Around this time of the year, this is a fun topic to discuss. Now that I have two daughters, with the oldest one literally jumping up and down every day asking when Santa is going to come to the house, I now understand the magic of Santa. I know there is debate on if we are lying to our kids by telling them there is a Santa, but the fiction helps create the excitement of this special time of the year.
It made me think back on my stint as a “Santa believer.” I distinctly remember being in first grade and having my faith in Santa start to waver. In school, we wrote our letters to Santa and gave them in to our teacher and a few days later, we got a mail “delivery” from Santa.
Each child received a letter back from Santa. But, not me. I got TWO! Boy, did I think I was special. I must have been extra good to get TWO letters from Santa. The first letter was pretty generic, “Dear Melissa, I hear you were a good girl this year. Remember to put out cookies and milk for me and carrots for my reindeer. Always listen to your parents and be a good girl. Love, Santa.” I think if I looked at the other kids’ letters, they would say the same.
The second letter started out the same, “Dear Melissa. I hear you have been a good girl, etc…” the rest of the letter, however, read like this, “I know you secretly suck your thumb since Santa sees everything. Stop doing that and Santa will bring you an extra gift.” I was floored! My doubt of the existence of Santa was OVER. He had to see everything if he knew about my thumb sucking. My faith in Santa was renewed!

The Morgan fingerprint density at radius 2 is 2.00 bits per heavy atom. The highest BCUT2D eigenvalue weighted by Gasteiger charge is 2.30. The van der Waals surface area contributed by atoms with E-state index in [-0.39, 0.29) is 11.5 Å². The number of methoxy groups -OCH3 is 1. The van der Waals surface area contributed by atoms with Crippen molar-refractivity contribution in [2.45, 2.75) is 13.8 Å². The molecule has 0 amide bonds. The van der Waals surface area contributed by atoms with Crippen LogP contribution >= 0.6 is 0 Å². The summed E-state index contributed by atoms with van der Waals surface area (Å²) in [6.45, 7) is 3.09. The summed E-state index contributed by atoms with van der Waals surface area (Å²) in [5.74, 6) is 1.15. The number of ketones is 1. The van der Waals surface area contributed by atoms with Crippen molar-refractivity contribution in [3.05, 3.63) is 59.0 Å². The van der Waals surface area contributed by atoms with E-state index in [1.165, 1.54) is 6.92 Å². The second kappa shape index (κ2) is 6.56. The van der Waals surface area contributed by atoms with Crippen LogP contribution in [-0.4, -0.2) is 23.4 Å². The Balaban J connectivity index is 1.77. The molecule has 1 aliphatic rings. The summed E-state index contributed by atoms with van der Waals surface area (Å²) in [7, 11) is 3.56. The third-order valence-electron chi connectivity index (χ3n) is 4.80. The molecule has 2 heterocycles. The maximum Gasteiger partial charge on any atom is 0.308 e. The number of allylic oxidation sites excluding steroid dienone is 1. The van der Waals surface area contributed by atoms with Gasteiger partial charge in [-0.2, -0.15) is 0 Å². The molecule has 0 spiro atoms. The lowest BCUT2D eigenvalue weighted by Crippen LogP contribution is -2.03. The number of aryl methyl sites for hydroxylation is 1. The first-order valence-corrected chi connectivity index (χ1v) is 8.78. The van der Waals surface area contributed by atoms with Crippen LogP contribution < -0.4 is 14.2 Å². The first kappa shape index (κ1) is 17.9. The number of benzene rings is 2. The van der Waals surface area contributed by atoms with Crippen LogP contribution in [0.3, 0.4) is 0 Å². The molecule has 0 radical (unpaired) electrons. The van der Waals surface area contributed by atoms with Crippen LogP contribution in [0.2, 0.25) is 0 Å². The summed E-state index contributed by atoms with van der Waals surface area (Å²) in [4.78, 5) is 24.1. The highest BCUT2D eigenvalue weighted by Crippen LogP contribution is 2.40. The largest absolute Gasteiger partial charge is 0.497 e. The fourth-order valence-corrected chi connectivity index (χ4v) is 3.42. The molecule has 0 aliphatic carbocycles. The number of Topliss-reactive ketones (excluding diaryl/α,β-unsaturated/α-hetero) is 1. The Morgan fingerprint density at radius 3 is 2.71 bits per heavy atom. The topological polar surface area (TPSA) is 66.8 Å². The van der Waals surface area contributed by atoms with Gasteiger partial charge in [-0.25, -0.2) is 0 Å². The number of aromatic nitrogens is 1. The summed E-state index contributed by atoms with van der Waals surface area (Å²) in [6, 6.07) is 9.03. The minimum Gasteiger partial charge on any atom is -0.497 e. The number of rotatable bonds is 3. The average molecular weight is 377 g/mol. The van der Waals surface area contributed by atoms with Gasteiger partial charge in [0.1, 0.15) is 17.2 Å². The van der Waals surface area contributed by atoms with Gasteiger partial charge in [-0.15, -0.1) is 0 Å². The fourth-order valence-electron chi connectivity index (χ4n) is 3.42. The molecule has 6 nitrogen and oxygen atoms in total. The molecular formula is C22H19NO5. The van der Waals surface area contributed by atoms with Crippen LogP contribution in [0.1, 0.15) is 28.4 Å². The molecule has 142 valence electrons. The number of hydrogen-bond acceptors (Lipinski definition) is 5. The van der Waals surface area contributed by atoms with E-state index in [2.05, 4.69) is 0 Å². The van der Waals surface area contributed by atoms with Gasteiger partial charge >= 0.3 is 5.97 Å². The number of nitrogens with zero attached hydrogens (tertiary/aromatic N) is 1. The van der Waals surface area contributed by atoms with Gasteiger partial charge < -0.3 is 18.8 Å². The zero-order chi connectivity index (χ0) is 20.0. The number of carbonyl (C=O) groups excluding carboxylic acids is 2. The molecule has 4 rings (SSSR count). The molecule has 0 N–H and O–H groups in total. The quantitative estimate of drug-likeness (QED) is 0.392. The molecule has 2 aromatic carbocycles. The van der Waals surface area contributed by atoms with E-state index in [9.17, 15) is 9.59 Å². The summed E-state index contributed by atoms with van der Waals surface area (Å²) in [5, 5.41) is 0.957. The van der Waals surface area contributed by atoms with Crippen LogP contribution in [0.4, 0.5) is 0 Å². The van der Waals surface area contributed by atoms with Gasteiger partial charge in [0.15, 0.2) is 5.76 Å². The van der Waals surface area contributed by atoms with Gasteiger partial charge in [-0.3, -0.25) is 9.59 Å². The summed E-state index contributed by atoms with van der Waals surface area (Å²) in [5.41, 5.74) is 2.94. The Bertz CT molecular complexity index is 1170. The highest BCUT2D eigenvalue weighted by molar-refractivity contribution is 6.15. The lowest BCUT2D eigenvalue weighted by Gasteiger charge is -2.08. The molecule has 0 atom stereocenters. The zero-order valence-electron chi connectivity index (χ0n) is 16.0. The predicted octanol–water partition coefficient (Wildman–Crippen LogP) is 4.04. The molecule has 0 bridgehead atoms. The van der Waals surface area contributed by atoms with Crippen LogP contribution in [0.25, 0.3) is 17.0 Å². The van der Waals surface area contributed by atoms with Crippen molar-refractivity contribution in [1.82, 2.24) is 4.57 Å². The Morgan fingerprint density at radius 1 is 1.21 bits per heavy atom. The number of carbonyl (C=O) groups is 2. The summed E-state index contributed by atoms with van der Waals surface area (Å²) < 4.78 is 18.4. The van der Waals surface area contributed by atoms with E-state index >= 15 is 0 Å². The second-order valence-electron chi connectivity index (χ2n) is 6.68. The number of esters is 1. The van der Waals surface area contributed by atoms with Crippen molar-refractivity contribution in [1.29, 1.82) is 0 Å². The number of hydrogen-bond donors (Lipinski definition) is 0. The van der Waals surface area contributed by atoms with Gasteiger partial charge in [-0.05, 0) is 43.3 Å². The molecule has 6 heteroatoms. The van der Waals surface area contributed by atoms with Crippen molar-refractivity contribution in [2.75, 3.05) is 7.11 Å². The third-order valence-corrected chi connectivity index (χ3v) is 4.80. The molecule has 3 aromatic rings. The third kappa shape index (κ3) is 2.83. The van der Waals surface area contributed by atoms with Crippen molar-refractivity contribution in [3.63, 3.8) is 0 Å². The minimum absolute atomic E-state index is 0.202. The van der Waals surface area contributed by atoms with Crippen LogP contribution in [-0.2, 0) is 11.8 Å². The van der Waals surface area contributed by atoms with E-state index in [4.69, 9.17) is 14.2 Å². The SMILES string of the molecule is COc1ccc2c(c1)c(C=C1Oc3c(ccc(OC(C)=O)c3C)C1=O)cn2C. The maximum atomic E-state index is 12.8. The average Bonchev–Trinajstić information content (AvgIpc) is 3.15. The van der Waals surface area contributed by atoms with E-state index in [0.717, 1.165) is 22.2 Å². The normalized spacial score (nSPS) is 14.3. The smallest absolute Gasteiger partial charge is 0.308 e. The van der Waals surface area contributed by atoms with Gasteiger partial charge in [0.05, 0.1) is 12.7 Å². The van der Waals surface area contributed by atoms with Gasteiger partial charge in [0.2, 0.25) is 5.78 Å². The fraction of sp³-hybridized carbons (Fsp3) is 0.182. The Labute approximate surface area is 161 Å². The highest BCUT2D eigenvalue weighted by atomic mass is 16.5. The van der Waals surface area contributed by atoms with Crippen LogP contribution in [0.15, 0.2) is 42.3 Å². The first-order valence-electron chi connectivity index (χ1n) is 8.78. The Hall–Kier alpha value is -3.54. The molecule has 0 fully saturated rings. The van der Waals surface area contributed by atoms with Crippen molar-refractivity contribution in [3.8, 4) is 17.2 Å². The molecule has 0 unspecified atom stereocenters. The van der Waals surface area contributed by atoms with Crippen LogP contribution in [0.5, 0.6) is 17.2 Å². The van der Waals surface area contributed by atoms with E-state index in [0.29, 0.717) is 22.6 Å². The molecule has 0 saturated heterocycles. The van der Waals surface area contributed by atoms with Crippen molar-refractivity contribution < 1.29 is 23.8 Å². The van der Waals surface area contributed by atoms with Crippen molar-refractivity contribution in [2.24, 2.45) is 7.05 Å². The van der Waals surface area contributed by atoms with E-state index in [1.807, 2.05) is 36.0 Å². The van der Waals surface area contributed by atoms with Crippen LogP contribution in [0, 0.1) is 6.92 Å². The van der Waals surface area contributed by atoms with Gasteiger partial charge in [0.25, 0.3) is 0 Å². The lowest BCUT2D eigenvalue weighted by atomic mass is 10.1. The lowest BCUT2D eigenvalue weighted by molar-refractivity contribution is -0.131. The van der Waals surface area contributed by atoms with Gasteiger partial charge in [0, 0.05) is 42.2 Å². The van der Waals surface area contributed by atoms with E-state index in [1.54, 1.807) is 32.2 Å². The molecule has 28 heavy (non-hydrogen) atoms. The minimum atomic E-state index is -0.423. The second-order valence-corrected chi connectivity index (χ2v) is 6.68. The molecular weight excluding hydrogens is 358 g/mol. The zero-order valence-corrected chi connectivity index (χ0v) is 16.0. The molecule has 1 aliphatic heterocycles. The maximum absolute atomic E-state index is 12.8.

Only a year later, however, my sister (who is now a lawyer), started to point out things to me. “Why do Santa & Mom have the same wrapping paper?” “Why does Dad’s handwriting bear a striking resemblance to Santa’s?” “How did Santa get into our house since we don’t have a chimney?” “Mom would never leave the door unlocked or leave a key out… so how did he get in?” The questioning became too much for me to handle. Finally, my parents ’fessed up that they were Santa.
It all made sense now–why they tell us to go to bed early, why I have to visit Santa PLUS provide a hand-written list of toys I want, why I heard shuffling in the hallway with boxes and finally, why nothing was ever assembled (my dad wasn’t really skilled in that area).
Now that I have a family of my own, my husband, Rob, and I are creating the magic of Christmas. I bought different wrapping paper so PP (one of my girls) doesn’t figure out that Santa and Mom have the same paper, we don’t put tags on any of the gifts (to minimize the handwriting identity) and I created a really cool Santa video. You pick answers to questions from a drop down menu and a custom video is created from Santa to your child. PP was beyond enthralled by what Santa said to her.
We are all ready for Christmas Day. We have carrots for Rudolph, we’re making cookies for Santa, the gifts are wrapped and in the personalized Santa bundles for each child, and our stocking stuffers are set.
How are you getting ready for the BIG DAY and how do you keep the magic of Santa alive?